When I first arrived to live in WA I was enchanted by the practice of the “haves” leaving
surplus lemons on the verge for those of us who “had not”.
The first time I was brave enough to help myself I looked around, grabbed a couple, waved
uncertainly in the direction of the house whose letterbox they were sitting on, and hopped
back into the car with alacrity. It didn’t take long before I understood that I would be doing the household a favour by taking more.
Taking it to the next level though was moving into a Freo neighbourhood that still has some of those large backyards from the quarter acre block era. The type that those of us over a
certain age grew up taking for granted, and all had a vegie garden in the back.
My loved one and I now inhabit the house-that-was-added-on-the-back of a subdivided
block. It has a pocket handkerchief garden in which I can sustain a good supply of Italian flat leaf parsley and not much more. However, we are surrounded by large and fertile back
yards with owners who are considerably better gardeners.
One of those neighbours is local Fremantle identity Fedele Camarda, a fourth-generation
lobster fisherman with green fingers and a generous spirit.
In the last 6+ years, from over the back fence – both literally and metaphorically – we have
been the grateful recipients of crayfish, octopus, lemons, figs, cuttlefish, garlic, oranges, tomatoes, chokos, and more.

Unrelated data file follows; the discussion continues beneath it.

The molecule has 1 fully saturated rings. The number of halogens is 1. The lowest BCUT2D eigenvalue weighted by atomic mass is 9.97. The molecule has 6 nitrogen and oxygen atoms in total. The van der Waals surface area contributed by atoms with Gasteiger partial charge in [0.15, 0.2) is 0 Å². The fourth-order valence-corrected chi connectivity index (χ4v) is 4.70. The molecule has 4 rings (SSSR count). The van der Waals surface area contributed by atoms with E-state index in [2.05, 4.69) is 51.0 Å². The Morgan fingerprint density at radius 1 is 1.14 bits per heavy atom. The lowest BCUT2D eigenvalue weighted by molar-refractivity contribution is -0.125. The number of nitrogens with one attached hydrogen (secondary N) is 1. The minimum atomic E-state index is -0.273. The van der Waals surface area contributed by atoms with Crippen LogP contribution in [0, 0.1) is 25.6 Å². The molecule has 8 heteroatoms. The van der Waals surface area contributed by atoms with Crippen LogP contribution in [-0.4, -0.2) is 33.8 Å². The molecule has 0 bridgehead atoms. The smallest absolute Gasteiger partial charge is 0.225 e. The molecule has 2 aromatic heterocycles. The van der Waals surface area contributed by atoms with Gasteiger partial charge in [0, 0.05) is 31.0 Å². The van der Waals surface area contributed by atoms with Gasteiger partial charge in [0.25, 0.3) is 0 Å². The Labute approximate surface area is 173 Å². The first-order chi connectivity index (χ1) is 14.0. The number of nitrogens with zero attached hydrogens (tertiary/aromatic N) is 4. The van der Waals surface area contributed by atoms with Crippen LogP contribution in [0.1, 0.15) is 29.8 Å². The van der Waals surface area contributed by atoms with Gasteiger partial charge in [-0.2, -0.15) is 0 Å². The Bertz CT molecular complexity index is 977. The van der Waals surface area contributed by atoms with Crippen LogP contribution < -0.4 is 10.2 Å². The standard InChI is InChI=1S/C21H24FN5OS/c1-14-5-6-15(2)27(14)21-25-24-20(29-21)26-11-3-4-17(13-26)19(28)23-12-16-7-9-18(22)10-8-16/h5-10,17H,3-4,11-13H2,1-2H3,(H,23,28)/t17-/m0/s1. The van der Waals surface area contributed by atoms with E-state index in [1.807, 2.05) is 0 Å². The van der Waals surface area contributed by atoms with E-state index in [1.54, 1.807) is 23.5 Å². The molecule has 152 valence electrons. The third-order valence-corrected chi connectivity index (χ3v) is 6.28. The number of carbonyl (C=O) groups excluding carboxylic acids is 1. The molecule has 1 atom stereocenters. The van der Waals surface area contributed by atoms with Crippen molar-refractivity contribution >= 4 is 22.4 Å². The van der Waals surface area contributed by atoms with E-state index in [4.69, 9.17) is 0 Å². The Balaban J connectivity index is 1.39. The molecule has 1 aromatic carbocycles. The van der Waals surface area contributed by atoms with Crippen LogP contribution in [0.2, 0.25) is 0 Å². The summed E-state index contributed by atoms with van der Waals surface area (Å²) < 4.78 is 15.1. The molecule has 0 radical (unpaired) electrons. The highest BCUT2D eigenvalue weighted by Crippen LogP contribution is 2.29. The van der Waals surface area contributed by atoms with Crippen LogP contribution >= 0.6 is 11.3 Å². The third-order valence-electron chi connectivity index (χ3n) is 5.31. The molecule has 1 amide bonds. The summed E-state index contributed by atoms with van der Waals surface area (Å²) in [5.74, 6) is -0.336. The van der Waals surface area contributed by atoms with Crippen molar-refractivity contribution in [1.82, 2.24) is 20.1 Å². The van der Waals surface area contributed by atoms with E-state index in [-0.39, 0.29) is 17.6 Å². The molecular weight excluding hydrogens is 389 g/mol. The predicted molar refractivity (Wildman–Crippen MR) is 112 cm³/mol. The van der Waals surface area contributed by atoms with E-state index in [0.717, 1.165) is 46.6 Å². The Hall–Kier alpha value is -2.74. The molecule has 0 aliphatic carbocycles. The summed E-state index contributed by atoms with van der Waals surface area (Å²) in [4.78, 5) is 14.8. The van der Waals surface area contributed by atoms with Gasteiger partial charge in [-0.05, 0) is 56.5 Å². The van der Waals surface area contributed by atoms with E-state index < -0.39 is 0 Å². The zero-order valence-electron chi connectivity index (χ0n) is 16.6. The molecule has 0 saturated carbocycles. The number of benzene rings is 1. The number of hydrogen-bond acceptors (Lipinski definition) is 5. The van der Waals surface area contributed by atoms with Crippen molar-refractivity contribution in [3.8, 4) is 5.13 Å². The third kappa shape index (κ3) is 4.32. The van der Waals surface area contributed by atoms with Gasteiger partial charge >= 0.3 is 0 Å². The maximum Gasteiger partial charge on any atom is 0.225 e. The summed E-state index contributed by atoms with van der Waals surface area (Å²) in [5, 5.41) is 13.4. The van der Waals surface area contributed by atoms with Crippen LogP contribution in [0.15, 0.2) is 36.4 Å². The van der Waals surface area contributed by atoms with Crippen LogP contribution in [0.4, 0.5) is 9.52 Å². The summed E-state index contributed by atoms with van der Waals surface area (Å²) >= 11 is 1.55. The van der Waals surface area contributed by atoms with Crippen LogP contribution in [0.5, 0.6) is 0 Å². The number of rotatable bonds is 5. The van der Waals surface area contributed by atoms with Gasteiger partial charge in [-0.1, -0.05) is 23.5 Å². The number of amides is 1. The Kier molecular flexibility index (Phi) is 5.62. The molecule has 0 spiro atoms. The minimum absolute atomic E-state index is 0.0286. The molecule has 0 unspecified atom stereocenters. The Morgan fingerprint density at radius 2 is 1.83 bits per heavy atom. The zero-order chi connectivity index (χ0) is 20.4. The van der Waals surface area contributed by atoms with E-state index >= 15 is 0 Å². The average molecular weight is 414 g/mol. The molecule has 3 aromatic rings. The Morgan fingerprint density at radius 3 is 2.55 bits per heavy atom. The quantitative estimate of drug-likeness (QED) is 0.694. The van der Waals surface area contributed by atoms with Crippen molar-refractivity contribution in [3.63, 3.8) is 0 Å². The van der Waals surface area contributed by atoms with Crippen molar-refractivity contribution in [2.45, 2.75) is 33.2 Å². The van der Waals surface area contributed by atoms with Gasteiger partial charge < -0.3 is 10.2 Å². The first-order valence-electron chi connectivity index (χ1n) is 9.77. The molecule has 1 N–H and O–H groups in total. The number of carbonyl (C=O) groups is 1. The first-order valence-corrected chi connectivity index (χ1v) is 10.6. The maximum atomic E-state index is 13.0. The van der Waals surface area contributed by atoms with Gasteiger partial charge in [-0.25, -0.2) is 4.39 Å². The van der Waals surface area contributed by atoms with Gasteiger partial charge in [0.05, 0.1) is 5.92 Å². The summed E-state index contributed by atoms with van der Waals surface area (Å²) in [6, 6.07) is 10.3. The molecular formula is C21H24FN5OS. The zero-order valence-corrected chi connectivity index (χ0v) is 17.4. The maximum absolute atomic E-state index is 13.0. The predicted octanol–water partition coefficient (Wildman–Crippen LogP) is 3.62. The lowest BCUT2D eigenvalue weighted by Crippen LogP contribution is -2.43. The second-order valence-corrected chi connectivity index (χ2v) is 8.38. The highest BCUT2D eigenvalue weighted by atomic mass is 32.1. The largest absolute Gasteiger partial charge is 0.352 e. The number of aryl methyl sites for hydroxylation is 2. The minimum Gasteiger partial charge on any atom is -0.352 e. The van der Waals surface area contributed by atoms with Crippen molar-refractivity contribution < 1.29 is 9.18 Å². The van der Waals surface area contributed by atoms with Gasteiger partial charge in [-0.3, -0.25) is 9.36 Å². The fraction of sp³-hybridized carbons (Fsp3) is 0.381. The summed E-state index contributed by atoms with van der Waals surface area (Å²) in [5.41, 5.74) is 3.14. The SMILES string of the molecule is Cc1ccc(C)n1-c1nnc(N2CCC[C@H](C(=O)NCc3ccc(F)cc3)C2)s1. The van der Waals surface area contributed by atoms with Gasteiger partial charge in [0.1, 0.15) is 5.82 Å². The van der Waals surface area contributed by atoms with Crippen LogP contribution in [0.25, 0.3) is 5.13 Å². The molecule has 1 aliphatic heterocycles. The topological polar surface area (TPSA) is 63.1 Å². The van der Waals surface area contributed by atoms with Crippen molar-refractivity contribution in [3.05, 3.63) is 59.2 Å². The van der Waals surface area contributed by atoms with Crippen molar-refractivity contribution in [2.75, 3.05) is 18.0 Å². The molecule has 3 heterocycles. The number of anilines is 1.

On top of that, more than once I have turned up on the doorstep saying: “I need to use your
front door for my photo, I need some young hands for my photo, can I have some grape
leaves for my photo?”
All requests have been accommodated at a moment’s notice with barely a flicker of an
It’s not a one-way street though; while I can’t grow much, I can cook and I photograph food
for a job, so the Camarda family has been on the receiving end too. Pink Peppercorn
Pavlova with Dried Strawberries, Bacon & Egg pies, Sicilian Apple Cake, Barbecue Sauce,
Ginger Cake, Bitter Chocolate & Marmalade Tart, Coconut Banana Bread – you get the drift –
have all tracked their own minimal food miles back.
Our most recent gift from the bounteous next-door garden is mandarins. The sensory
delight of these mandarins is contagious! Begin to peel one and the whole house comes
alive with the joyous, citrussy tang of what promises to be a sensational few mouthfuls.
It usually doesn’t take long before you are joined by your partner who was drawn by the
glorious scent in a sort of reverse Pied Piper fashion.
If you should become the lucky recipient of your own supply of these seasonal flavour
bombs, you may like to divert a few into this old classic, favourite winter pudding that was
originally made with lemons.
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Mandarin Delicious Pudding
3 eggs, separated
½ cup caster sugar
30g butter, melted
1 cup milk
2 tsp finely grated mandarin rind
1/3 cup mandarin juice
½ cup self-raising flour
½ cup caster sugar (extra)
• Preheat oven to 180°C.
• Beat egg yolks and caster sugar in a small bowl with electric beater until thick and
creamy, transfer to a large bowl.
• Whisk in melted butter, milk, mandarin rind & juice, and sifted flour.
• Beat egg whites in clean, small bowl with electric beater until soft peaks form,
gradually add second measure of caster sugar in batches, beat until dissolved.
• Fold beaten egg white mixture into mandarin mixture in two batches.
• Pour into lightly greased oven-proof dish.
• Place pudding dish in a large roasting dish and add enough hot water to come
halfway up the side.
• Bake 40-45 minutes or until pudding is just set.
To serve: Serve pudding hot with cream or whipped cream
* This article was written by Harriet Harcourt and the photographs are copyright Harriet Harcourt
** Don’t miss our podcast interview with Harriet Harcourt